I have disagreed with many of the assertions made by the noble Lord, Lord MacLaurin, but I agree profoundly with him on the fundamental question in terms of the success of the economy. We need to focus on the relentless competitiveness of the global economy. There are some long-term issues and trends, and I believe that those are things we should be considering. It is not quite as straightforward as saying that it is just about tax or regulation. It is about those elements, but not only those. It is also about skills and infrastructure to enhance business competitiveness. Further, every single survey that has been undertaken on behalf of business shows that companies rank skills and infrastructure above tax and regulation. Moreover, I should remind noble Lords that skills and infrastructure need to be funded by taxation.
I should also like to suggest that we look again at the facts. Other than the US, we maintain a globally competitive business environment with the highest levels of stock and flow of foreign direct investment, and we are maintaining our competitiveness for the location of headquarters, although we understand the instability that has been caused and we are in discussions with the companies concerned.
I have flooded noble Lords with facts because, in the words of John Adams, facts are stubborn. It is important to consider these issues in the context of those facts so that we can truly examine—not in a partisan way but because this is so important—a debate that looks at the long-term challenges. China and India no longer aspire to compete solely on the basis of low-cost manufacturing or cheaper call centres. China has spent 20 per cent more on R&D in the past year than it did before. We understand that, although this is a competitive challenge, it is also an opportunity. China will create 1 billion new consumers and will be the source of a doubling of global output, and we need to consider how well placed we are as an economy on tax, regulation and competition, as well as on skills and infrastructure.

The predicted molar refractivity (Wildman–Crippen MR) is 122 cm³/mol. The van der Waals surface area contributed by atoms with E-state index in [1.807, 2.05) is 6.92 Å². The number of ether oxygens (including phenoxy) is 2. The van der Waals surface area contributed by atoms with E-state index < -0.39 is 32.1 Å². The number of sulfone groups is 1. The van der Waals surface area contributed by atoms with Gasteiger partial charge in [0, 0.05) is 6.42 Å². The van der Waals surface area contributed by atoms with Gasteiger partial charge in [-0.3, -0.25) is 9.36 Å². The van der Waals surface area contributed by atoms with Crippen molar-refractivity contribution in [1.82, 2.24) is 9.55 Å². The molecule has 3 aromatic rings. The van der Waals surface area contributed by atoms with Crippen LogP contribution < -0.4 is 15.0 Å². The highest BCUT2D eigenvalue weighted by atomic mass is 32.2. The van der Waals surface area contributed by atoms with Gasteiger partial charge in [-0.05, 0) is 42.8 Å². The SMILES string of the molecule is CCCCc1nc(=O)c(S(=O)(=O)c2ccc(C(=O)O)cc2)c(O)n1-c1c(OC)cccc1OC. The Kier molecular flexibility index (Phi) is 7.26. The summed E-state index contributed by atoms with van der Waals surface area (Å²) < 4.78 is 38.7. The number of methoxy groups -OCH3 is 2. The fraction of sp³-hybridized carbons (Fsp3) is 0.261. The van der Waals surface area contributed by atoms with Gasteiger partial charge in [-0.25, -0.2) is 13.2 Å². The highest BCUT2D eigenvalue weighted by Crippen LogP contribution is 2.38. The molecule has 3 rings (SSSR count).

I understand the points that have been made about stability and certainty. We are completely committed to stability and certainty by listening and being responsive to what business is saying and by ensuring that it can plan effectively to ensure the success of the British economy.
My Lords, I thank all noble Lords for their contribution to this debate. There is much that the Minister can take away from what we have heard today. I hope that we will see business high on the Government's agenda. I beg leave to withdraw the Motion for Papers.